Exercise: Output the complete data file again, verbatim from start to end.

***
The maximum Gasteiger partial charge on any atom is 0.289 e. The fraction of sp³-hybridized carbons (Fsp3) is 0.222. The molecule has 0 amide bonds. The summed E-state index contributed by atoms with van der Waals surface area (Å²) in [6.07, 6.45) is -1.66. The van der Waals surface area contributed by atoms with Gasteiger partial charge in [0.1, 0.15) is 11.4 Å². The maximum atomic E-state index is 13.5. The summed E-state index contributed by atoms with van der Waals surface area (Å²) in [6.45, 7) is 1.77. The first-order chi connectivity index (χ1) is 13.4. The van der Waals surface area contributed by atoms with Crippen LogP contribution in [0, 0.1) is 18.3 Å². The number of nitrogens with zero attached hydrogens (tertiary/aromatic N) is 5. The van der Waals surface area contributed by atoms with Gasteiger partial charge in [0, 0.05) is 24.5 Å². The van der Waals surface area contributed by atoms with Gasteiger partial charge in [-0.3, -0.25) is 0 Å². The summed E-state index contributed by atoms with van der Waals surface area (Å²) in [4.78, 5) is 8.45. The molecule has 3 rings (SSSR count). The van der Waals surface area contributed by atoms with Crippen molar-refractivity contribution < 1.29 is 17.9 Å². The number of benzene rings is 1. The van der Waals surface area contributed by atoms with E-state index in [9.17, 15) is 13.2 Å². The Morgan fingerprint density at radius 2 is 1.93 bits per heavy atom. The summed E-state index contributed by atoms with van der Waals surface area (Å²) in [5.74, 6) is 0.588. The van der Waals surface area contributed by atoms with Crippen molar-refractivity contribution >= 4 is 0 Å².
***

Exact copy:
The maximum Gasteiger partial charge on any atom is 0.289 e. The fraction of sp³-hybridized carbons (Fsp3) is 0.222. The molecule has 0 amide bonds. The summed E-state index contributed by atoms with van der Waals surface area (Å²) in [6.07, 6.45) is -1.66. The van der Waals surface area contributed by atoms with Gasteiger partial charge in [0.1, 0.15) is 11.4 Å². The maximum atomic E-state index is 13.5. The summed E-state index contributed by atoms with van der Waals surface area (Å²) in [6.45, 7) is 1.77. The first-order chi connectivity index (χ1) is 13.4. The van der Waals surface area contributed by atoms with Crippen LogP contribution in [0, 0.1) is 18.3 Å². The number of nitrogens with zero attached hydrogens (tertiary/aromatic N) is 5. The van der Waals surface area contributed by atoms with Gasteiger partial charge in [0, 0.05) is 24.5 Å². The van der Waals surface area contributed by atoms with Gasteiger partial charge in [-0.3, -0.25) is 0 Å². The summed E-state index contributed by atoms with van der Waals surface area (Å²) in [4.78, 5) is 8.45. The molecule has 3 rings (SSSR count). The van der Waals surface area contributed by atoms with Crippen molar-refractivity contribution < 1.29 is 17.9 Å². The number of benzene rings is 1. The van der Waals surface area contributed by atoms with E-state index in [9.17, 15) is 13.2 Å². The Morgan fingerprint density at radius 2 is 1.93 bits per heavy atom. The summed E-state index contributed by atoms with van der Waals surface area (Å²) in [5.74, 6) is 0.588. The van der Waals surface area contributed by atoms with Crippen molar-refractivity contribution >= 4 is 0 Å².